Federal Business Development Bank won’t serve cannabis-touching businesses
Inside the Jar has learned that the Business Development Bank of Canada (BDC) is refusing to offer its services to cannabis businesses that work directly with the plant.
In a letter to a prospective client shared with ITJ, an analyst with the government-run development bank and crown corporation asserts that BDC will only offer its services to businesses in the industry that do not physically touch cannabis.
“Businesses supporting the cannabis industry that do not own or physically handle cannabis are eligible for services from BDC,” reads the letter. “More specifically, general contractors, equipment manufacturers, horticultural and other equipment/product suppliers are eligible.
“For now, businesses cultivating or selling cannabis (medical or recreational) are ineligible for BDC financing. This includes activities such as cultivation, production, testing, processing, transformation, packaging, distribution, import/export, or selling (wholesale or retail).”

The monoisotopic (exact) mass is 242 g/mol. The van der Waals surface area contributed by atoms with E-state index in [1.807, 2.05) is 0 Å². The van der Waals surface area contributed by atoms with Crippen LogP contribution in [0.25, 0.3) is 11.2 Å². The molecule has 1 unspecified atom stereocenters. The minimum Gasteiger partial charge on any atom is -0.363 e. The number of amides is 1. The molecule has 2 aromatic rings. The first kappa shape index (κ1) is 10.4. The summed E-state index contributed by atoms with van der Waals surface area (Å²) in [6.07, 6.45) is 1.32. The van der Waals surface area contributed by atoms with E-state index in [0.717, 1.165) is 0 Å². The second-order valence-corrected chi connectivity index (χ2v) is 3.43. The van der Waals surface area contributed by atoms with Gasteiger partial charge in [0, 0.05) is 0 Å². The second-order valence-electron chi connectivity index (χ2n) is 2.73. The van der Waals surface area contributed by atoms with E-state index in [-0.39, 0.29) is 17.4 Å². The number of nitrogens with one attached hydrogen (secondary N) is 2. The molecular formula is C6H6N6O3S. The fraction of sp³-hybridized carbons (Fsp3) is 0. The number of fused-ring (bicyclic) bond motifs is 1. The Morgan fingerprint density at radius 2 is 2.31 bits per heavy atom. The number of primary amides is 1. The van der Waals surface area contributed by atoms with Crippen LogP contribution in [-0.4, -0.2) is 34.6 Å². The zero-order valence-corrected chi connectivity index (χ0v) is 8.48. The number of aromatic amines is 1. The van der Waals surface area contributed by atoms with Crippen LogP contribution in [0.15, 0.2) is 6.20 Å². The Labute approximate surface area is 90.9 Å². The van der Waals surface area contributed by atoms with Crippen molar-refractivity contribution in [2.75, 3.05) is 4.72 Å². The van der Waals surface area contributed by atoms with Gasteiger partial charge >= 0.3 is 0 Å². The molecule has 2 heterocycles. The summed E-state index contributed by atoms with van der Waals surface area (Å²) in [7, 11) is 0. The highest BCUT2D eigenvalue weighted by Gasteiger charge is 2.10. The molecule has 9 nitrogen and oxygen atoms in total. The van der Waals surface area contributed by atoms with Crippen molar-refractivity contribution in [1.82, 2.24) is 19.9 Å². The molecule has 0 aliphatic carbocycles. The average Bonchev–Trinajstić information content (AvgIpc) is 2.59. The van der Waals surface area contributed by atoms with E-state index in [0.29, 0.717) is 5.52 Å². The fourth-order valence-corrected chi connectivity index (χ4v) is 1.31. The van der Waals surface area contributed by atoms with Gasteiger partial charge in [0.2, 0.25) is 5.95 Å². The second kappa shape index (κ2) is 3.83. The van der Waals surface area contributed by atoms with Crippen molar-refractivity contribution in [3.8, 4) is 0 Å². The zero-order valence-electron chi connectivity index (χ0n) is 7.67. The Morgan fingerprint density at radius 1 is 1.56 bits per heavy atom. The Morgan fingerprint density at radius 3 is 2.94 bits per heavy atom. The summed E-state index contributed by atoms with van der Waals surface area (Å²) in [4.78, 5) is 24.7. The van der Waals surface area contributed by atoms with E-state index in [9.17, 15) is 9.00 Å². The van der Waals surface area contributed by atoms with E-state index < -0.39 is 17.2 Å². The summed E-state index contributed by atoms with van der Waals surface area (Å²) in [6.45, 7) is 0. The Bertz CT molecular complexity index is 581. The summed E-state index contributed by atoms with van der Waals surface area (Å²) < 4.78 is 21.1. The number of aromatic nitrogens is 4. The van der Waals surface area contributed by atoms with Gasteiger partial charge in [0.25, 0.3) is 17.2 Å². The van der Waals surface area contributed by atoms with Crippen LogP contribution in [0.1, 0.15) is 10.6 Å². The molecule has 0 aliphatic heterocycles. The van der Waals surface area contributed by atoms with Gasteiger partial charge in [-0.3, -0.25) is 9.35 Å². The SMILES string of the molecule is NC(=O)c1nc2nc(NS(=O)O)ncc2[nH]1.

In an email, BDC confirmed with ITJ that it is holding off on working with legal businesses that deal directly with cannabis and its derivatives.
“Cannabis is still a new industry. We are closely monitoring developments and observing where market gaps emerge,” wrote Oliver Breton of BDC’s media relations team.
“For example, we recently met with representatives from the cannabis industry to better understand the unique challenges faced by [small and medium-sized enterprises].”
While this is BDC’s current policy, Breton explained that the bank is working on better understanding the market before opening itself up to business from licensed producers, processors, and other related businesses.
“When it comes to specialized industries such as this one, we need to develop the expertise, grasp, as well as understand, risks and how we can mitigate them before we decide to participate or offer any type of services.”
BDC did not indicate a timeline as to when it might consider working with such businesses.
This article is available under a Canadian Creative Commons licence.